27. Yet conversion is incomplete if we are not aware of the demands of the Christian life and if we do not strive to meet them. In this regard, the Synod Fathers noted that unfortunately "at both the personal and communal level there are great shortcomings in relation to a more profound conversion and with regard to relationships between sectors, institutions and groups within the Church".70 "He who does not love his brother whom he has seen, cannot love God whom he has not seen" (1 Jn 4:20).

Fraternal charity means attending to all the needs of our neighbor. "If any one has the world's goods and sees his brother in need, yet closes his heart against him, how does God's love abide in him"" (1 Jn 3:17). Hence, for the Christian people of America conversion to the Gospel means to revise "all the different areas and aspects of life, especially those related to the social order and the pursuit of the common good".71 It will be especially necessary "to nurture the growing awareness in society of the dignity of every person and, therefore, to promote in the community a sense of the duty to participate in political life in harmony with the Gospel".72 Involvement in the political field is clearly part of the vocation and activity of the lay faithful.73

In this regard, however, it is most important, especially in a pluralistic society, to understand correctly the relationship between the political community and the Church, and to distinguish clearly between what individual believers or groups of believers undertake in their own name as citizens guided by Christian conscience and what they do in the name of the Church in communion with their Pastors. The Church which, in virtue of her office and competence, can in no way be confused with the political community nor be tied to any political system, is both a sign and safeguard of the transcendent character of the human person.74 Continuing conversion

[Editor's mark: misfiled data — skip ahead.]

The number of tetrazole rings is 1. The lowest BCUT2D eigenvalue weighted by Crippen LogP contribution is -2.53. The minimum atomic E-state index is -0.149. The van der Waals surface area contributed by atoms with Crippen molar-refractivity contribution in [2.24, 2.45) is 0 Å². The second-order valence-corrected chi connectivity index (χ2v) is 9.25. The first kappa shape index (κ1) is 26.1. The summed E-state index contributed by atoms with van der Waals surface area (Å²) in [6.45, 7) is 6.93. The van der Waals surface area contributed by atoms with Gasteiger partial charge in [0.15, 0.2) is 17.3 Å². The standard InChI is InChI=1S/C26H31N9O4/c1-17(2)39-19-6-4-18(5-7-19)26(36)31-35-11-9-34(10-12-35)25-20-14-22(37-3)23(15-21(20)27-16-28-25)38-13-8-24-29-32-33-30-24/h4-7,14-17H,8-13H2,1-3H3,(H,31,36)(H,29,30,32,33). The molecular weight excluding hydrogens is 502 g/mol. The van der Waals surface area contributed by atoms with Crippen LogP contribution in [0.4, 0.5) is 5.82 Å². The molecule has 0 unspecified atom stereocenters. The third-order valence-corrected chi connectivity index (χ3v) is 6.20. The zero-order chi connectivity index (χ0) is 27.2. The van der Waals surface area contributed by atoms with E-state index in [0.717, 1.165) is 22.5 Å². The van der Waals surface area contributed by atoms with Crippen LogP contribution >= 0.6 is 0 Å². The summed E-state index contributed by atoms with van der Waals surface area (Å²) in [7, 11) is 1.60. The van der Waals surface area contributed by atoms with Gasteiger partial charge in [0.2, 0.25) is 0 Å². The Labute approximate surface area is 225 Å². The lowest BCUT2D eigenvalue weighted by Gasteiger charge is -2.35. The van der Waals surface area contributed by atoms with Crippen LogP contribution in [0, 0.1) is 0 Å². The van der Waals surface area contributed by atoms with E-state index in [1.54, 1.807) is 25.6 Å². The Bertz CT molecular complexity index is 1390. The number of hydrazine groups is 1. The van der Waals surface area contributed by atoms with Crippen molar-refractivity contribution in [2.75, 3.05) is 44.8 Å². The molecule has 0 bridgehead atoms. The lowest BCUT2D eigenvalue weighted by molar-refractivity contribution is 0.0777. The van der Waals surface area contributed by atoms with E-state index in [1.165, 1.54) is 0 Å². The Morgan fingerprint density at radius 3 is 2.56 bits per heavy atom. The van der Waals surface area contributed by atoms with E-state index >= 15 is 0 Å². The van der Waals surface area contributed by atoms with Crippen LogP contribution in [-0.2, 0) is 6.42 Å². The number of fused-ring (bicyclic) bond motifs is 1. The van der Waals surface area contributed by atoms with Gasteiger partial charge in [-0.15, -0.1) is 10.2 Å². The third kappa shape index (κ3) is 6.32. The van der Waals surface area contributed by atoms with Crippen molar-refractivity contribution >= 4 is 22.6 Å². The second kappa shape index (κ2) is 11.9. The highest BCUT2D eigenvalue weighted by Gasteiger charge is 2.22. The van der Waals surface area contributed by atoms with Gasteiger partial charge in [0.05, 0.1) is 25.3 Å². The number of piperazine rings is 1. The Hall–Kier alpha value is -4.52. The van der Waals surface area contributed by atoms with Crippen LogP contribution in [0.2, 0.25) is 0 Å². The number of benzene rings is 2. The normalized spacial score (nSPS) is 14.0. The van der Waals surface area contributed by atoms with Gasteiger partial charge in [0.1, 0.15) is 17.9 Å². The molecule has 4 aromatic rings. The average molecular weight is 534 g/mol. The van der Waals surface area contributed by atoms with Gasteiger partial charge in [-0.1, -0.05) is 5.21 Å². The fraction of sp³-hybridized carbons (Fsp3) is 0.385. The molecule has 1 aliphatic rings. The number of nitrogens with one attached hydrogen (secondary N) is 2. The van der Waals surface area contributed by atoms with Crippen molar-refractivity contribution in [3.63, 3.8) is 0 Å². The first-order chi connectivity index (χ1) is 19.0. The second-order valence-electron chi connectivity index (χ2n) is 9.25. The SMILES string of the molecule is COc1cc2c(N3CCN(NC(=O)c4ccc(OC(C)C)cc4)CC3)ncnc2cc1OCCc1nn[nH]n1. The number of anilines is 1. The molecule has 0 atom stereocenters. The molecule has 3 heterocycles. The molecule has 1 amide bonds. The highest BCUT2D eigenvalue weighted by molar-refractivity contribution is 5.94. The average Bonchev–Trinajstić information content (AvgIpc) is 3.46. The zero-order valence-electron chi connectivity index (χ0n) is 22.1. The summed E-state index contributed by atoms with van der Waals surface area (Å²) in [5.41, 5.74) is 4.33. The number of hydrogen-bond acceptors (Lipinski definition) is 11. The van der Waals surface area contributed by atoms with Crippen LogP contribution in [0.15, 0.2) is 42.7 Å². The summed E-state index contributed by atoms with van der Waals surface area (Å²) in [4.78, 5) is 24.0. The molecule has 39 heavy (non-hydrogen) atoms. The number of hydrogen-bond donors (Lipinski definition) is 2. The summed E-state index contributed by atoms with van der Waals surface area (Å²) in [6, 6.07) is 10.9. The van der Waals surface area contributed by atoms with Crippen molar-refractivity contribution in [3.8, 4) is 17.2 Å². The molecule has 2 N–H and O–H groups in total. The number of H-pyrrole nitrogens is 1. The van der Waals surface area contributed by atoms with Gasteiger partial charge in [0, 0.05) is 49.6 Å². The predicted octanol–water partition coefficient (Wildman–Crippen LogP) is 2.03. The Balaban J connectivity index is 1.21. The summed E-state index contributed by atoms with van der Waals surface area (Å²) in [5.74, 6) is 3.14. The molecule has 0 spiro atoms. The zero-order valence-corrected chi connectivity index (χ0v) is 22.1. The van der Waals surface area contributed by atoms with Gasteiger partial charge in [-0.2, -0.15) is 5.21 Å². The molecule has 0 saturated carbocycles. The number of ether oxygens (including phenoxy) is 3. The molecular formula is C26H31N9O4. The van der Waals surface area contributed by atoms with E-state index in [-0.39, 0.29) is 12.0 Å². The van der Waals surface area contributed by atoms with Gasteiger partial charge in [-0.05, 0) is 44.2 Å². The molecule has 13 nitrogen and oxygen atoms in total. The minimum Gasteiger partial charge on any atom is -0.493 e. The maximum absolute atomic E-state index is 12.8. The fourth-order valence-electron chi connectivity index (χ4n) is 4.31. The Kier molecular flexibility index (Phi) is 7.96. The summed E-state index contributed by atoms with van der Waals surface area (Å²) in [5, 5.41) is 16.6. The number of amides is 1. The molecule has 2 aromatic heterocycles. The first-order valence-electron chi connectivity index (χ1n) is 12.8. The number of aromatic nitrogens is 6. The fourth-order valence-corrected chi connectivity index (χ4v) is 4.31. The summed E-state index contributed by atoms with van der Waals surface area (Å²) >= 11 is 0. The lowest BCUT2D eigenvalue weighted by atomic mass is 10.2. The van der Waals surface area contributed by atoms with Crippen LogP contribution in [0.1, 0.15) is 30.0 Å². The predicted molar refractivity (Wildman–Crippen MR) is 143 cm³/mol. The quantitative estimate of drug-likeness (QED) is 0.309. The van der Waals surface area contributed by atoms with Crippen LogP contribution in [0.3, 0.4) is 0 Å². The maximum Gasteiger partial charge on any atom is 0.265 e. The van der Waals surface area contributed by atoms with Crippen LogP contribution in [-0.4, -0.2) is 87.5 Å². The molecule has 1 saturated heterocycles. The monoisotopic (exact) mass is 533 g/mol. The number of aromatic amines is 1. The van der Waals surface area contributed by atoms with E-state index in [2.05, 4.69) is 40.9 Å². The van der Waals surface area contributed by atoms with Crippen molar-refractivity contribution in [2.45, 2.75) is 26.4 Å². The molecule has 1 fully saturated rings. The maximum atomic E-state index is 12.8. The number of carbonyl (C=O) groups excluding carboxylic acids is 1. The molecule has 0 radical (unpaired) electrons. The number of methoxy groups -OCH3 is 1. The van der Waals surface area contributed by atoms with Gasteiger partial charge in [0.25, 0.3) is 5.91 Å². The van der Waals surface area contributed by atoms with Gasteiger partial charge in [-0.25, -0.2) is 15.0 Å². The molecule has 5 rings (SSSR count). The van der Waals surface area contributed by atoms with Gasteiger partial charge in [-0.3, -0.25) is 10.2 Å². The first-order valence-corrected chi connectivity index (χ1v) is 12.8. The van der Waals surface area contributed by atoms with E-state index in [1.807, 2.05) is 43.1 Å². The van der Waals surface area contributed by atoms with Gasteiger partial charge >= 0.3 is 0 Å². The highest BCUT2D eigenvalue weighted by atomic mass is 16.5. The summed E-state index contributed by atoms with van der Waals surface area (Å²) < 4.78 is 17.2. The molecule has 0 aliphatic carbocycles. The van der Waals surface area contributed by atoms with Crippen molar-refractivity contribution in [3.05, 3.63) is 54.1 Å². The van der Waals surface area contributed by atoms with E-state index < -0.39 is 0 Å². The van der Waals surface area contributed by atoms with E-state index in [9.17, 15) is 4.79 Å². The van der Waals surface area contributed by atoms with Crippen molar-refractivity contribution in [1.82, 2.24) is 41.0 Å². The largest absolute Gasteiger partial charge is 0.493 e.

28. In this life, conversion is a goal which is never fully attained: on the path which the disciple is called to follow in the footsteps of Jesus, conversion is a lifelong task. While we are in this world, our intention to repent is always exposed to temptations. Since "no one can serve two masters" (Mt 6:24), the change of mentality (metanoia) means striving to assimilate the values of the Gospel, which contradict the dominant tendencies of the world. Hence there is a need to renew constantly "the encounter with the living Jesus Christ", since this, as the Synod Fathers pointed out, is the way "which leads us to continuing conversion".75